Thirty-four isolates of the eight most common Fusarium species isolated from Norwegian cereals; F. avenaceum, F. culmorum, F. equiseti, F. graminearum, F. poae, F. sporotrichioides, F. torulosum and F. tricinctum were studied for their cytotoxicity and ability to produce mycotoxins. The strains were cultivated on rice, and analysed for trichothecenes (all species), zearalenone (all species), fusarochromanone (F. equiseti), wortmannin (F. torulosum), moniliformin and enniatins (F. avenaceum, F. tricinctum and F. torulosum). The cytotoxicity of the extracts were examined with an (in vitro) MTT-cell culture assay. All F. graminearum and five of seven F. culmorum isolates belonged to chemotype IA, producing deoxynivalenol and 3-acetyl-deoxynivalenol, while the two other F. culmorum strains were nivalenol producers (chemotype II). The F. equiseti isolates and one of the F. poae isolates produced both type A and B trichothecenes, and relatively large quantities of fusarochromanone were detected in the F. equiseti cultures. All Fusarium species studied showed significant cytotoxicity, but with a large variation between species, and also within each species. F. sporotrichioides and F. equiseti showed the highest average cytotoxicity.
A total of 449 grain samples, 102 barley, 169 wheat and 178 oat samples were collected from different regions of Norway from 1996-1998 crops, mainly from grain loads and silos. The samples were analysed for type A and B trichothecenes, the largest groups of mycotoxins produced by the Fusarium species, by gas chromatography with mass spectrometric detection (GC-MS). Factors affecting the presence of the different trichothecenes are discussed. Deoxynivalenol (DON) and HT-2 toxin were the trichothecenes most frequently detected, followed by T-2 toxin, nivalenol, and scirpentriol, scirpentriol being detected only in seven samples (> 20 micrograms/kg). Oats were the grain species most heavily contaminated with an incidence (% > 20 micrograms/kg) and mean concentration of positive samples of 70% (115 micrograms/kg) for HT-2 toxin, 30% (60 micrograms/kg) for T-2 toxin, 57% (104 micrograms/kg) for DON, and 10% (56 micrograms/kg) for nivalenol. The corresponding values for barley were 22% (73 micrograms/kg), 5% (85 micrograms/kg), 17% (155 micrograms/kg) and 6% (30 micrograms/kg), and for wheat 1.2% (20 micrograms/kg), 0.6% (20 micrograms/kg), 14% (53 micrograms/kg) and 0% for HT-2, T-2, DON and nivalenol, respectively. Norwegian oats were found to contain HT-2 and T-2 toxin in concentrations that might be at threat to human health for high consumers of oats. The amount of DON was significantly lower than in the crop from previous years.
Twenty-three Fusarium culmorum and 21 F. graminearum isolates were studied for their ability to produce mycotoxins and other secondary metabolites. The strains were cultivated on rice, and the extracts analysed by gas chromatography mass spectrometry (GC-MS) after derivatization with pentafluoropropionic (PFP) reagent. Two F. culmorum strains formed nivalenol and its acetylated derivatives (chemotype II), while all F. graminearum and the other F. culmorum isolates produced deoxynivalenol (DON) via 3-acetyldeoxynivalenol (3-acetyl-DON) (chemotype IA). 15-hydroxy-culmorin, followed by 5-hydroxy-culmorin were the main other metabolites produced F. culmorum, while 5-, 12- and an unidentified hydroxy-culmorin, suggested to be 14-hydroxy-culmorin, were the main metabolites of F. graminearum. The hydroxy-culmorin profile was found to be significantly different for the two Fusarium species. Minor amounts of about ten other hydroxy-culmorins, four hydroxy-culmorones and 3,13-dihydroxy- epiapotrichothecene were also detected in most cultures. Traces of sambucinol seemed to be present in some of the isolates, but were not detected in any significant amounts. The precursors in the biosynthetic sequence to 3-acetyldeoxynivalenol, 7,8-dihydroxycalonectrin and 15-deacetyl-7,8-dihydroxycalonectrin, were detected in most cultures. We also report the assignment of both the 1H and 13C NMR data of 15-deacetyl-7,8-dihydroxycalonectrin, which has only been reported incorrectly before.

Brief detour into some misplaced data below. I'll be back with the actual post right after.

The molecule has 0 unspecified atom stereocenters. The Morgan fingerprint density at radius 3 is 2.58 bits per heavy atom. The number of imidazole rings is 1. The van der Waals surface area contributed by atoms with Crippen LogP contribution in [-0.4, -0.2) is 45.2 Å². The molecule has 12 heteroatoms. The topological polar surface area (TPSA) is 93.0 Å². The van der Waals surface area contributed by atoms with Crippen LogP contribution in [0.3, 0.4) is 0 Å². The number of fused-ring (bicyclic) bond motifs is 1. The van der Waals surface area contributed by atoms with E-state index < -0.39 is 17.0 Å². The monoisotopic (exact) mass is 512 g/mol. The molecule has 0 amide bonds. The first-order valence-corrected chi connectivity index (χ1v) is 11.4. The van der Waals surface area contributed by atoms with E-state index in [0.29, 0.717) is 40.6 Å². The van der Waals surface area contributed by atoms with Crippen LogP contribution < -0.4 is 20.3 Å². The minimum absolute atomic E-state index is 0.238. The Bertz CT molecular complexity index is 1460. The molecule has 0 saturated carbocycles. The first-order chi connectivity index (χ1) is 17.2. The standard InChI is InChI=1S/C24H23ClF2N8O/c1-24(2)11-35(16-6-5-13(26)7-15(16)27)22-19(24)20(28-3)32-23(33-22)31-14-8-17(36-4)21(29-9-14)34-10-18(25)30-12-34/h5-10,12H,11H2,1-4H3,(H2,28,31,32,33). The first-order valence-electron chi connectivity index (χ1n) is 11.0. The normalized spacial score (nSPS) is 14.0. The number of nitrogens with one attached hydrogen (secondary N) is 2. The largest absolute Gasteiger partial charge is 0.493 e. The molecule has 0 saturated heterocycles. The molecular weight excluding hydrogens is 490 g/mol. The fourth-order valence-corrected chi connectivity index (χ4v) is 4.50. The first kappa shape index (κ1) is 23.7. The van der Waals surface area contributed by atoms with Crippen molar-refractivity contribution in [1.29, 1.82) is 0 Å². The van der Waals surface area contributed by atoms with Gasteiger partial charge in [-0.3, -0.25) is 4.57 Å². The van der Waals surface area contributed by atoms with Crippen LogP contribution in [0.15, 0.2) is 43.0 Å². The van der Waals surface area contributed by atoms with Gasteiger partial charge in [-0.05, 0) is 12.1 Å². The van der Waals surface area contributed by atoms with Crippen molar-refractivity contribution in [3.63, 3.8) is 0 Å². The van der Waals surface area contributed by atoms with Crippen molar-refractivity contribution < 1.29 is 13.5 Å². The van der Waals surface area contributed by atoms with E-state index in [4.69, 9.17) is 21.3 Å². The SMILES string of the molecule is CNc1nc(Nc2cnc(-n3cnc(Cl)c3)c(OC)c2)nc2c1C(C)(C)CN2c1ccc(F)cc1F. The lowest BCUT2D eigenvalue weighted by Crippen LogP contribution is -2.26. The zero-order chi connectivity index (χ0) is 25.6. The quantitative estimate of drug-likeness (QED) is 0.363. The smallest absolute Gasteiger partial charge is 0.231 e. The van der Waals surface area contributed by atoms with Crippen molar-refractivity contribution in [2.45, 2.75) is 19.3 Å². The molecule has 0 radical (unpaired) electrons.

A Fusarium species with a micro morphology similar to F. poae and a metabolite profile resembling that of F. sporotrichioides has been identified. Like typical F. poae, the microconidia have a globose to pyriform shape, but the powdery appearance, especially on Czapek-Dox Iprodione Dichloran agar (CZID), less aerial mycelium and the lack of fruity odour on Potato Sucrose Agar (PSA) make it different from F. poae. The lack of macroconidia, polyphialides and chlamydospores differentiates it from F. sporotrichioides. All 18 isolates investigated, 15 Norwegian, two Austrian and one Dutch, produced T-2 toxin (25-400 micrograms/g) on PSA or Yeast Extract Sucrose agar (YES). In addition, neosolaniol, iso-neosolaniol, HT-2 toxin, 4- and 15-acetyl T-2 tetraol, T-2 triol and T-2 tetraol and 4,15-diacetoxyscirpenol were formed in variable amounts. Neither nivalenol, 4- or 15-acetylnivalenol or 4,15-diacetylnivalenol were detected in any of the cultures, while these toxins were produced at least in small amounts by all the 12 typical F. poae isolates studied. The question of whether this Fusarium should be classified as F. poae or F. sporotrichioides or a separate taxon should be addressed.